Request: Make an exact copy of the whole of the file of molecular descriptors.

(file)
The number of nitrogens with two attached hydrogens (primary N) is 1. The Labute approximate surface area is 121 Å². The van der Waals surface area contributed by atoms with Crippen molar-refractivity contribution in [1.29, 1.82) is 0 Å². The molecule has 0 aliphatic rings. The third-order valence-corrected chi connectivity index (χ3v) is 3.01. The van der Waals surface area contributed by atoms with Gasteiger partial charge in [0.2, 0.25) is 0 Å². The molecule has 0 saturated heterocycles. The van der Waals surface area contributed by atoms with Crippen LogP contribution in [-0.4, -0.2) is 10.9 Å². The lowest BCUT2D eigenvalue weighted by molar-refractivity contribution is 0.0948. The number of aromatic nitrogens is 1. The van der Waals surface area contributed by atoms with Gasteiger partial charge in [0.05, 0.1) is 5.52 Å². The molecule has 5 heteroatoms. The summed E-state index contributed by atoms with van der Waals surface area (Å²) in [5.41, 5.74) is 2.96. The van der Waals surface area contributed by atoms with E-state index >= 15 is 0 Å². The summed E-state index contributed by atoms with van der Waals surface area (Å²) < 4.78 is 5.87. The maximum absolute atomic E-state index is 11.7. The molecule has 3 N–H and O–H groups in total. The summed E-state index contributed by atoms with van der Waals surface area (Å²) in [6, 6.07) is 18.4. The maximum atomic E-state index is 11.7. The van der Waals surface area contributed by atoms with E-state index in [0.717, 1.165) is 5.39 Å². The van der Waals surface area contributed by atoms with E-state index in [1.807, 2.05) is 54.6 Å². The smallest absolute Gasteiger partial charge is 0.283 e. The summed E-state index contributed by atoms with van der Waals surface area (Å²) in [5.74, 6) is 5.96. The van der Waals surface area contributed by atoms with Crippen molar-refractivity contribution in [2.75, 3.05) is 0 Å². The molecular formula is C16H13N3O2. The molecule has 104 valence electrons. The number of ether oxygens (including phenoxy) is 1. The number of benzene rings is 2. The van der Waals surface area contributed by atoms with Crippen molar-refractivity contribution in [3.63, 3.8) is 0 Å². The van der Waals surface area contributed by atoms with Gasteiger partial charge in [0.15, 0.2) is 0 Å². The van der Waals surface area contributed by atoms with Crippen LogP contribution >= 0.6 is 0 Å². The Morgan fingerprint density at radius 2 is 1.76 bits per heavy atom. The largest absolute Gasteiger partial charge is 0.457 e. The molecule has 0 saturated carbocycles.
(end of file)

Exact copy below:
The number of nitrogens with two attached hydrogens (primary N) is 1. The Labute approximate surface area is 121 Å². The van der Waals surface area contributed by atoms with Crippen molar-refractivity contribution in [1.29, 1.82) is 0 Å². The molecule has 0 aliphatic rings. The third-order valence-corrected chi connectivity index (χ3v) is 3.01. The van der Waals surface area contributed by atoms with Gasteiger partial charge in [0.2, 0.25) is 0 Å². The molecule has 0 saturated heterocycles. The van der Waals surface area contributed by atoms with Crippen LogP contribution in [-0.4, -0.2) is 10.9 Å². The lowest BCUT2D eigenvalue weighted by molar-refractivity contribution is 0.0948. The number of aromatic nitrogens is 1. The van der Waals surface area contributed by atoms with Gasteiger partial charge in [0.05, 0.1) is 5.52 Å². The molecule has 5 heteroatoms. The summed E-state index contributed by atoms with van der Waals surface area (Å²) in [5.41, 5.74) is 2.96. The van der Waals surface area contributed by atoms with E-state index >= 15 is 0 Å². The summed E-state index contributed by atoms with van der Waals surface area (Å²) < 4.78 is 5.87. The maximum absolute atomic E-state index is 11.7. The molecule has 3 N–H and O–H groups in total. The summed E-state index contributed by atoms with van der Waals surface area (Å²) in [6, 6.07) is 18.4. The maximum atomic E-state index is 11.7. The van der Waals surface area contributed by atoms with E-state index in [0.717, 1.165) is 5.39 Å². The van der Waals surface area contributed by atoms with E-state index in [1.807, 2.05) is 54.6 Å². The smallest absolute Gasteiger partial charge is 0.283 e. The summed E-state index contributed by atoms with van der Waals surface area (Å²) in [5.74, 6) is 5.96. The van der Waals surface area contributed by atoms with Crippen molar-refractivity contribution in [2.75, 3.05) is 0 Å². The molecular formula is C16H13N3O2. The molecule has 104 valence electrons. The number of ether oxygens (including phenoxy) is 1. The number of benzene rings is 2. The van der Waals surface area contributed by atoms with Crippen molar-refractivity contribution in [3.63, 3.8) is 0 Å². The van der Waals surface area contributed by atoms with Gasteiger partial charge in [0.15, 0.2) is 0 Å². The van der Waals surface area contributed by atoms with Crippen LogP contribution >= 0.6 is 0 Å². The Morgan fingerprint density at radius 2 is 1.76 bits per heavy atom. The largest absolute Gasteiger partial charge is 0.457 e. The molecule has 0 saturated carbocycles.